No matter how expensive your running shoes are, they’ll need to be replaced sooner or later. The speed at which running shoes wear out varies depending on how often you train, mileage, weight, and terrain. Pushing your shoe lifespan too far can actually lead to injuries, but by following these guidelines, you can better determine when its time for some fresh new kicks.
A good running shoe should last between 300 and 500 miles, depending on the terrain. For example, if you train 100 miles a month, start to pay attention to the shoe’s tread around the three month mark. Writing the purchase date on your shoe with a Sharpie, or using a training log are both useful tips to help you keep track.
For trail runners, your shoes might be new, but running on rooty, rocky and muddy trails may deteriorate your shoes faster if you don’t care for them well. If they get wet from multiple stream crossings, take the insert out and stuff the shoe with newspaper to quicken the drying process. If aggressive terrain attracts you, look for shoes with technical fabric and rubber, along with ACR (All Condition Running) styles to add extra protection and durability. When the tread starts to look like a worn down tire and your big toe starts to puncture through the upper mesh, it’s time to replace your shoe.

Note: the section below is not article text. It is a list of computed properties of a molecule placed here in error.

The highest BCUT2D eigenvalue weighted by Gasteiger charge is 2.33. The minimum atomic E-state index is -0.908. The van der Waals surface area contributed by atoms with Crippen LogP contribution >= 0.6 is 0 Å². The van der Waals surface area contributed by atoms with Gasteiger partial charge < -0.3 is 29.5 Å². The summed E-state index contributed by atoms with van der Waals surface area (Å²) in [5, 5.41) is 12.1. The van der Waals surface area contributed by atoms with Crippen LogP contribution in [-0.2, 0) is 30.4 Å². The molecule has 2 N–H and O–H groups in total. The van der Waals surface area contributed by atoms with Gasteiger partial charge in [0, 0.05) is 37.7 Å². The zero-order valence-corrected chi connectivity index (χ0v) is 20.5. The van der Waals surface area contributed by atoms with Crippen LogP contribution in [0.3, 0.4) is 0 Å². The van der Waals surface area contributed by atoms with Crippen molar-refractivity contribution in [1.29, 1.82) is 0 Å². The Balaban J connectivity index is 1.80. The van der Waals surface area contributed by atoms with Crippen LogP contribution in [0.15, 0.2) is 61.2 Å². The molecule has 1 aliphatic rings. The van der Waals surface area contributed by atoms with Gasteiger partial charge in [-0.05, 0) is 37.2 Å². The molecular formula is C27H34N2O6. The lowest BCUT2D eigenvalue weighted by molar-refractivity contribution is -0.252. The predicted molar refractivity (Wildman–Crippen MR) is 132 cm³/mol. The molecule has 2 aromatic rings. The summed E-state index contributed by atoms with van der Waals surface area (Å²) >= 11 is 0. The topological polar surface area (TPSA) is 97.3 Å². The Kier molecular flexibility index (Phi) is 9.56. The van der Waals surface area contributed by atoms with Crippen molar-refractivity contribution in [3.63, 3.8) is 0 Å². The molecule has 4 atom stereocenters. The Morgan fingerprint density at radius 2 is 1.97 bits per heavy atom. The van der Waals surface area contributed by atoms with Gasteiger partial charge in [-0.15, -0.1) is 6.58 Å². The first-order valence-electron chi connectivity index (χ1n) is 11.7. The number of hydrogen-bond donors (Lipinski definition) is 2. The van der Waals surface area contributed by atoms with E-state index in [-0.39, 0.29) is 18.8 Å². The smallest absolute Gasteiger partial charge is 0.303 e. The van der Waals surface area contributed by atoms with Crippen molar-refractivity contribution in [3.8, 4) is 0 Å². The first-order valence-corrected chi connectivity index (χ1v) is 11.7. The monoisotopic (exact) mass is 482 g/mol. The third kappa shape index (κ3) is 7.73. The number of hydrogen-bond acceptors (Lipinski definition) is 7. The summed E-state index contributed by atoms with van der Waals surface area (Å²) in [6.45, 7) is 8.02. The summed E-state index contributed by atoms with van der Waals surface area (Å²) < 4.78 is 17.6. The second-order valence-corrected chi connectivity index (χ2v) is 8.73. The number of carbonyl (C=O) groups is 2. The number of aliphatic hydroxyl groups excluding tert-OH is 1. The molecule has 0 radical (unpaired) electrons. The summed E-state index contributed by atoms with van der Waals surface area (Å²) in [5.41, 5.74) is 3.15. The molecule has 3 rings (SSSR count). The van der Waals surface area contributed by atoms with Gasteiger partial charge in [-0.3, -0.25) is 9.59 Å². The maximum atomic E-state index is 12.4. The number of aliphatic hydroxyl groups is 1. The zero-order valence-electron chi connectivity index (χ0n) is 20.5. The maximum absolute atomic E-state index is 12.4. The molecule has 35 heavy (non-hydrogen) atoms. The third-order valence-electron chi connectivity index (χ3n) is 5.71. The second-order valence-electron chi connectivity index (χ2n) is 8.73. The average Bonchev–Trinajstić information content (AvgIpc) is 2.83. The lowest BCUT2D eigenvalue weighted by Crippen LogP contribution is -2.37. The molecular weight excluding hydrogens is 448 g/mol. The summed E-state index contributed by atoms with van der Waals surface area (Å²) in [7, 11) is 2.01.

The most important thing to pay attention to is your body. If you suddenly start to get nagging aches and pains, it might be a reminder to check the timeline on your shoes. Sore arches, shin splints and achy knees are all symptoms of old shoes. The older the shoes, the less cushion and support your body is getting. If you ignore these little pains, over time they will turn into larger problem and possible long-term injuries.
Look and Feel
If your legs start to feel heavy and they lose their usual pep, your old shoes could be to blame. Examine the look and feel of your shoe with the following questions adapted from Eastern Mountain Sports:
How they look:
Are the outsoles smooth like a bald tire?
Do they no longer sit flat when you put them on the floor?
Are there any tears or other signs of wear in the uppers?
Are the midsoles starting to show?
Do the shoes twist with little resistance?
How they feel:
Do the shoes no longer feel snug on your foot, even when laced properly?
Are you experiencing out-of-the-ordinary aches and pains in your feet, legs, knees, or hips during or after your run?
Before you decide to toss your shoes in the trash, consider bringing them into your nearest Running Center location. We collect used shoes to donate to various charities who would be happy to find a new home for your shoe donations.